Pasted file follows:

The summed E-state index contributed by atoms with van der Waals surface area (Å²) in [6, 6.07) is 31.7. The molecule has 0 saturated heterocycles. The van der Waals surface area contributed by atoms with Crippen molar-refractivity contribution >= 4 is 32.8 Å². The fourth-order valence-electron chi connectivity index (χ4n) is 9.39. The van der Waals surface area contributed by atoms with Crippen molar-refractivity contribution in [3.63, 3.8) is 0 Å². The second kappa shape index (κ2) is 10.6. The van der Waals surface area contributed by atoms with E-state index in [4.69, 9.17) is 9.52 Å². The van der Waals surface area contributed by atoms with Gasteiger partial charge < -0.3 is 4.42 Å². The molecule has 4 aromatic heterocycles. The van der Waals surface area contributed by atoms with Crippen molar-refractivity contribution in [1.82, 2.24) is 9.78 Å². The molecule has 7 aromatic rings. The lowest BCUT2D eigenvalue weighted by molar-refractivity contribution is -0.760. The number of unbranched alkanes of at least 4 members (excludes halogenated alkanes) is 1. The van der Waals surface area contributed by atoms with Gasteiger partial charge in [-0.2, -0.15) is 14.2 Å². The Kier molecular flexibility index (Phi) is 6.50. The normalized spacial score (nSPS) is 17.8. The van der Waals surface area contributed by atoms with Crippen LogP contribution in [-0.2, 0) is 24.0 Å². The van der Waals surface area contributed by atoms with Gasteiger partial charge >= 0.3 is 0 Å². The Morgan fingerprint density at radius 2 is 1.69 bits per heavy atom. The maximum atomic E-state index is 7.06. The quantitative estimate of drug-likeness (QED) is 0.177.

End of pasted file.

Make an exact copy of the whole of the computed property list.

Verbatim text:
The summed E-state index contributed by atoms with van der Waals surface area (Å²) in [6, 6.07) is 31.7. The molecule has 0 saturated heterocycles. The van der Waals surface area contributed by atoms with Crippen molar-refractivity contribution >= 4 is 32.8 Å². The fourth-order valence-electron chi connectivity index (χ4n) is 9.39. The van der Waals surface area contributed by atoms with Crippen molar-refractivity contribution in [3.63, 3.8) is 0 Å². The second kappa shape index (κ2) is 10.6. The van der Waals surface area contributed by atoms with E-state index in [4.69, 9.17) is 9.52 Å². The van der Waals surface area contributed by atoms with Gasteiger partial charge < -0.3 is 4.42 Å². The molecule has 4 aromatic heterocycles. The van der Waals surface area contributed by atoms with Crippen molar-refractivity contribution in [1.82, 2.24) is 9.78 Å². The molecule has 7 aromatic rings. The lowest BCUT2D eigenvalue weighted by molar-refractivity contribution is -0.760. The number of unbranched alkanes of at least 4 members (excludes halogenated alkanes) is 1. The van der Waals surface area contributed by atoms with Gasteiger partial charge in [-0.2, -0.15) is 14.2 Å². The Kier molecular flexibility index (Phi) is 6.50. The normalized spacial score (nSPS) is 17.8. The van der Waals surface area contributed by atoms with Crippen LogP contribution in [-0.2, 0) is 24.0 Å². The van der Waals surface area contributed by atoms with Gasteiger partial charge >= 0.3 is 0 Å². The Morgan fingerprint density at radius 2 is 1.69 bits per heavy atom. The maximum atomic E-state index is 7.06. The quantitative estimate of drug-likeness (QED) is 0.177.